systems”, Ecology and Society 9(2): 5 (2004)
    Affected system
    • Technical (IT)
    • Socio-technical
    • Social (humans)

    View full-size slide

  11. Resilience in IT
    Impact area
    • Infrastructure
    • Application
    • IT organization
    • Product organization
    • Company
    • Corporate
    • Beyond corp
    (people, society, ecology, …)
    Value
    • Avoid adversity
    • Withstand adversity
    • Recover from adversity
    Affected system
    • Technical (IT)
    • Socio-technical
    • Social (humans)
    Types 1
    • Rebound
    • Robustness
    • Graceful extensibility
    • Sustained adaptability
    Levels 2
    • Resilience
    • Adaptability
    • Transformability
    Failure modes
    • Known failure modes
    • Unknown failure modes
    1 according to David D. Woods, “Four concepts for resilience and the
    implications for the future of resilience engineering”, Reliability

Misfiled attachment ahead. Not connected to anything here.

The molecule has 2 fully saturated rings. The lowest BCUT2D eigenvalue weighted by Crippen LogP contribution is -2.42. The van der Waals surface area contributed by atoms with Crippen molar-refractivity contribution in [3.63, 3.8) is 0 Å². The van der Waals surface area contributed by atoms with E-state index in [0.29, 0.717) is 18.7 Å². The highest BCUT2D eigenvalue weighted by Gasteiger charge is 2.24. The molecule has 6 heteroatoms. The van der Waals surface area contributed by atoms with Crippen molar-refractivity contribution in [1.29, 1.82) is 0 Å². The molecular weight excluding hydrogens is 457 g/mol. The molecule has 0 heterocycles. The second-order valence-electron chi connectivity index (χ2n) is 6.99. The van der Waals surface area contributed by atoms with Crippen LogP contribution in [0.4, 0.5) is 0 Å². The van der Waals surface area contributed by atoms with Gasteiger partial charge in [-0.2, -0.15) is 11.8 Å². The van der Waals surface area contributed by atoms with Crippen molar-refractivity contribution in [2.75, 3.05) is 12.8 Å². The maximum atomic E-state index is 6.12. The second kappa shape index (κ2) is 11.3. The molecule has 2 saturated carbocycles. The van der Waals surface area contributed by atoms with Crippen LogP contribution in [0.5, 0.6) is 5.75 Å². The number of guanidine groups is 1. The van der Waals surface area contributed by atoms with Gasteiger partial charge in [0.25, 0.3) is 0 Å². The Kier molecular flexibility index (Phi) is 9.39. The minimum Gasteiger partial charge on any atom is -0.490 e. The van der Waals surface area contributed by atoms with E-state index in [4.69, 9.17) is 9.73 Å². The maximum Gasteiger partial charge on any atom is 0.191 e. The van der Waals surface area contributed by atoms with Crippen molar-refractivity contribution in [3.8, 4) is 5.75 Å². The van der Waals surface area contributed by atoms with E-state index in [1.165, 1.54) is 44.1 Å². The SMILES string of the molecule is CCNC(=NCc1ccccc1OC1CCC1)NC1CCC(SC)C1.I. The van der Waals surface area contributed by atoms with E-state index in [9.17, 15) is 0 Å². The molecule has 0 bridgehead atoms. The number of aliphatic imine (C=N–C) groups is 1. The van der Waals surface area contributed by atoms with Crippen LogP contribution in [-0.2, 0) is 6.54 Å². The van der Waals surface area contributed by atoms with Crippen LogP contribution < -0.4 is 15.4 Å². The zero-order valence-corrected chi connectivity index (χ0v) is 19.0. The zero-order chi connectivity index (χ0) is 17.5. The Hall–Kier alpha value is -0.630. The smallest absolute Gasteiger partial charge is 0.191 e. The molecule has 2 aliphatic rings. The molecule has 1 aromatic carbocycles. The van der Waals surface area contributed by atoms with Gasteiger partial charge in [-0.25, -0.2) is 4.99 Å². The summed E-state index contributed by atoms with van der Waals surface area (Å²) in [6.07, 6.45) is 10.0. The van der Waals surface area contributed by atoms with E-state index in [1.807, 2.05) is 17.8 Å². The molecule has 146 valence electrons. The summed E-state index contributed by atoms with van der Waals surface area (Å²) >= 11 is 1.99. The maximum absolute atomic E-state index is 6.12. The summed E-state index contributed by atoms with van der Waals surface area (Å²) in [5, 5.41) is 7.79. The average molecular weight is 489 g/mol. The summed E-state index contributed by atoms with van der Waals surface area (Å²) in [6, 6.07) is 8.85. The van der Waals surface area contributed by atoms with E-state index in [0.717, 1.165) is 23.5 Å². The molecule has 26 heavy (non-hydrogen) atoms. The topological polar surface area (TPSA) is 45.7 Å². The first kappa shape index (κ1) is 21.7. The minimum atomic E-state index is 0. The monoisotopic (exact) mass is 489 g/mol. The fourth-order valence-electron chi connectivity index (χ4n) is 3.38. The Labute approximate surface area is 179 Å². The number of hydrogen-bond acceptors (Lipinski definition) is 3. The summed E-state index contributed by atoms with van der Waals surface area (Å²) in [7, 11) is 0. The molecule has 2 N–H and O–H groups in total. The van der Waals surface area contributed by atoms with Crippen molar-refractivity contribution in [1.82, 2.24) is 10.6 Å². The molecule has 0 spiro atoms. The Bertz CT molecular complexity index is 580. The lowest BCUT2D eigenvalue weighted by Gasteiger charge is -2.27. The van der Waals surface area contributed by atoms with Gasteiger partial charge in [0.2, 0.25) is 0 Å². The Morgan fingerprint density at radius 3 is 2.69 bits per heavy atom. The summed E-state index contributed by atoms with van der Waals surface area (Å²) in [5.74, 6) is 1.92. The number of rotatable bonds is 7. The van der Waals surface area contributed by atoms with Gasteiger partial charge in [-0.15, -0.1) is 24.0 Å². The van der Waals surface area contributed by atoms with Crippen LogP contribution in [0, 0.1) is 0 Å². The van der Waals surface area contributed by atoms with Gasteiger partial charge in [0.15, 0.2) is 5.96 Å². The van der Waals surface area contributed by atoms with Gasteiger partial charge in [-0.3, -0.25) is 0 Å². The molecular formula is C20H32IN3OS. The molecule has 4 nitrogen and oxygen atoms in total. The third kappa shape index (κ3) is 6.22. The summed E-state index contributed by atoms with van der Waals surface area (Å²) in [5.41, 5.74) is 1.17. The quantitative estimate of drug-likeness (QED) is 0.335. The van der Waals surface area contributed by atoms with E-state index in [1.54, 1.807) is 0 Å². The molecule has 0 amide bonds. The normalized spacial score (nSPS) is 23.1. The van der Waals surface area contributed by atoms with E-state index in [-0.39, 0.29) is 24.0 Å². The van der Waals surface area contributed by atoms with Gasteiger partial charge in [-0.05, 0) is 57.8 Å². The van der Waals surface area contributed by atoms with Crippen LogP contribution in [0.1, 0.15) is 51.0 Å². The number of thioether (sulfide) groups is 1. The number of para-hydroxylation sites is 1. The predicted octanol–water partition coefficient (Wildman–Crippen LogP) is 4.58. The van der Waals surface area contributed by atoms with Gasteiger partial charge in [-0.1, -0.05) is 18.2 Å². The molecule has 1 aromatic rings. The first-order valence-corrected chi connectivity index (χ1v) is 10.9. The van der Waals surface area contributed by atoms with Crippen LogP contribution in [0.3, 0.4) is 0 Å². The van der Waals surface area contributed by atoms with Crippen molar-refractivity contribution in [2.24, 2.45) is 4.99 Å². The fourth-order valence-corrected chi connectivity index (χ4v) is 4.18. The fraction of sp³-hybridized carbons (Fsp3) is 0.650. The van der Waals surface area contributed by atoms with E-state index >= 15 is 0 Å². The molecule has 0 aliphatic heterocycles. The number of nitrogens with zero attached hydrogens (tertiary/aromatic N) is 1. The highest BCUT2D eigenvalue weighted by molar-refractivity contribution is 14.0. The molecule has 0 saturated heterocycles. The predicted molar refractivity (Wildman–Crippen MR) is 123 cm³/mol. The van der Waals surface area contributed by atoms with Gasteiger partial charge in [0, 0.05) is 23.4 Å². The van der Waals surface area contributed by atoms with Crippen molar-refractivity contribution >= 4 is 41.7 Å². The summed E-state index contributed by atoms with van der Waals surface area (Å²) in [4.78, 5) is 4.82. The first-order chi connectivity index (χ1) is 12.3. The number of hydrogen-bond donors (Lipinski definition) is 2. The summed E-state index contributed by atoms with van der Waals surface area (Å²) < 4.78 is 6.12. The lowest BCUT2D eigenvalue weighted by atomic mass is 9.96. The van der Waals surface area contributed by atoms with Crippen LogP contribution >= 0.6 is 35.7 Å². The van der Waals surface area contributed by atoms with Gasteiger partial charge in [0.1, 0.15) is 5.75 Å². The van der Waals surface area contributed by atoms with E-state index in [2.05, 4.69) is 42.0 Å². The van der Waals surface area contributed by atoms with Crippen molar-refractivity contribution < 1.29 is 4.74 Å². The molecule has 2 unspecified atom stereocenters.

Engineering and System Safety (2015)
    2 according to B. Walker, C. S. Holling, S. R. Carpenter, A. Kinzig,
    “Resilience, adaptability and transformability in social–ecological
    systems”, Ecology and Society 9(2): 5 (2004)
    Focus of this presentation

    View full-size slide

  12. Known Unknown
    System
    Technical
    Social
    Failures
    Resilience in IT
    Chaos
    Engineering
    Other types of resilience
    and increased impact area
    Fault-tolerant
    software design
    Focus of this
    presentation

    View full-size slide

  13. The systems perspective
    2